NEW ULM, Minn. (WCCO) — Long before there were big box stores and super centers, there were general stores.

They were places where people would travel to get groceries, clothing and pretty much anything else they needed.

The Harkin Store, in New Ulm, was one such store.

(credit: CBS)

“We say we are the Wal-Mart of 1870,” said manager Ruth Grewe.

A century and a half ago, long before Wal-Mart, Target, Costco and all the others, the Harkin Store was literally the only store for miles around.

“You could get nails here. You could get gun supplies, you could get dishes, fabric,”Grewe said.

Not to mention ready-made clothing, medicines, shoes and even your mail, because it was also the post office.

Alexander Harkin built the store next to the Minnesota River and 9 miles from New Ulm. Back then, it took two days to travel those 9 miles. He was also the town’s justice of the peace, coroner and treasurer for the school.

“He was the man to see,” Grewe said. “First of all, they didn’t want him here in the German community of West Newton but the Scotsman he won them over and he got to be a very influential man here.”

And in some ways he still is.

When railways took over, riverboat traffic died and so did the town of West Newton. The only buildings left are Harkin’s home and his store, with many of its original goods still in stock.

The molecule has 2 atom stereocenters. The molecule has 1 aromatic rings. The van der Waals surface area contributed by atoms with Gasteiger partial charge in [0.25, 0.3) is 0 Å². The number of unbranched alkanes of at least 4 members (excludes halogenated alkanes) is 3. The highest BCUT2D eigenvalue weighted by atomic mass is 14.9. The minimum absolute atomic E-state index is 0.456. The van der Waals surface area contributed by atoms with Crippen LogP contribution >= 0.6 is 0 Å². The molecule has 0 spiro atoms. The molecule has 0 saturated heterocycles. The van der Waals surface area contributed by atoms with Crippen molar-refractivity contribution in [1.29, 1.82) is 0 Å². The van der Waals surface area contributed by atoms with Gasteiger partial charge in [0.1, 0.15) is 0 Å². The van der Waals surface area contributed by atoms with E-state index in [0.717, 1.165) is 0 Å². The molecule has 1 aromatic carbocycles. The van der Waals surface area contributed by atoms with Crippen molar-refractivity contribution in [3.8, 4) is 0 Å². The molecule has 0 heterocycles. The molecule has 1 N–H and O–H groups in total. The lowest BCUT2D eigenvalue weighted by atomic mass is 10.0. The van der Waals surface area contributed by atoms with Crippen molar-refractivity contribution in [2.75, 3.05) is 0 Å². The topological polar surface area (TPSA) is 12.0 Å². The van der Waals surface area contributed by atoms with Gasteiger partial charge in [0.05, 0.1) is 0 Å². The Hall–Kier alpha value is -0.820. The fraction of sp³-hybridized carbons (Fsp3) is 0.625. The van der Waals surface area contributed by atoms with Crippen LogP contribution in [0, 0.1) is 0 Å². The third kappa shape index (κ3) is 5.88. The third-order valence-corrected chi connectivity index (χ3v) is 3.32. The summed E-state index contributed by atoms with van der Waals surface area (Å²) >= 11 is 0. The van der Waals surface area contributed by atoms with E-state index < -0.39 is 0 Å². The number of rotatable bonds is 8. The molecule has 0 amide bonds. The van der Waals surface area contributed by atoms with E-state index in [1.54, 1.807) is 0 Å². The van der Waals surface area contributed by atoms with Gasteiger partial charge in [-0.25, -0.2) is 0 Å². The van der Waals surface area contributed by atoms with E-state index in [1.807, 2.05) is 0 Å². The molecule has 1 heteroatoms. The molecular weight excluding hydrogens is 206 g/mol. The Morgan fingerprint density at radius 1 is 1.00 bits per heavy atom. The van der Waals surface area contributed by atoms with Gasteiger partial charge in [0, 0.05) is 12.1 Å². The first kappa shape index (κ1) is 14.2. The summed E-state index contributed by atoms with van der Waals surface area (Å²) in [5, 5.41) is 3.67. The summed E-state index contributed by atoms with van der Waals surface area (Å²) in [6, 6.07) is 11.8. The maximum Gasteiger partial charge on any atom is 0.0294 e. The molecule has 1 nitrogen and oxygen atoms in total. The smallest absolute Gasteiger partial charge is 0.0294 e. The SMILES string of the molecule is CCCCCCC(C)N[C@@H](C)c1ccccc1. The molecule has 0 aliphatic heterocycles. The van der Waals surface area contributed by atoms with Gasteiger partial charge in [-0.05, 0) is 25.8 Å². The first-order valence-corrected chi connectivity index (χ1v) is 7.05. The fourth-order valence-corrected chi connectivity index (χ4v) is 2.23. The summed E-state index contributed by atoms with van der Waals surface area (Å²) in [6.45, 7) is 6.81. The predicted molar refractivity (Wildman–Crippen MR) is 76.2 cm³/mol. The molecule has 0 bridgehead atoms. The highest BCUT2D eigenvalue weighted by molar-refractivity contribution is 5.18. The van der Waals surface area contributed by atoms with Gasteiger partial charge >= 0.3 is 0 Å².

(credit: CBS)

Grewe isn’t just an expert on the store, she’s also had to become an expert on grasshoppers.

It wasn’t a depression or storm that hurt the local economy, but a tiny insect the size of a quarter. For five years, grasshoppers turned the summer skies black across southern Minnesota.

“They ate all the crops, devastated the whole area,” Grewe said. “Farmers had no money.”

But some farmsteads did survive and so did the Harkin General Store.

In those days, a penny saved really was a penny earned: It could get you a pinch of tobacco or a piece of candy.

And it wasn’t all work either, some of it was fun and games.

“Kids could play 1870s checkers, jacks, marbles, dominoes and a game called graces,” said Robin Grewe, the assistant site manager.

Walking into the store means taking a step back in time.

“We have a lot of people that come special here because they want to see the old things,” Ruth Grewe said. “They want to know the history of how Minnesota was developed.”

The Harkin Store is open from early May through October. They will be having an “Old Games Day” on July 29.

John Lauritsen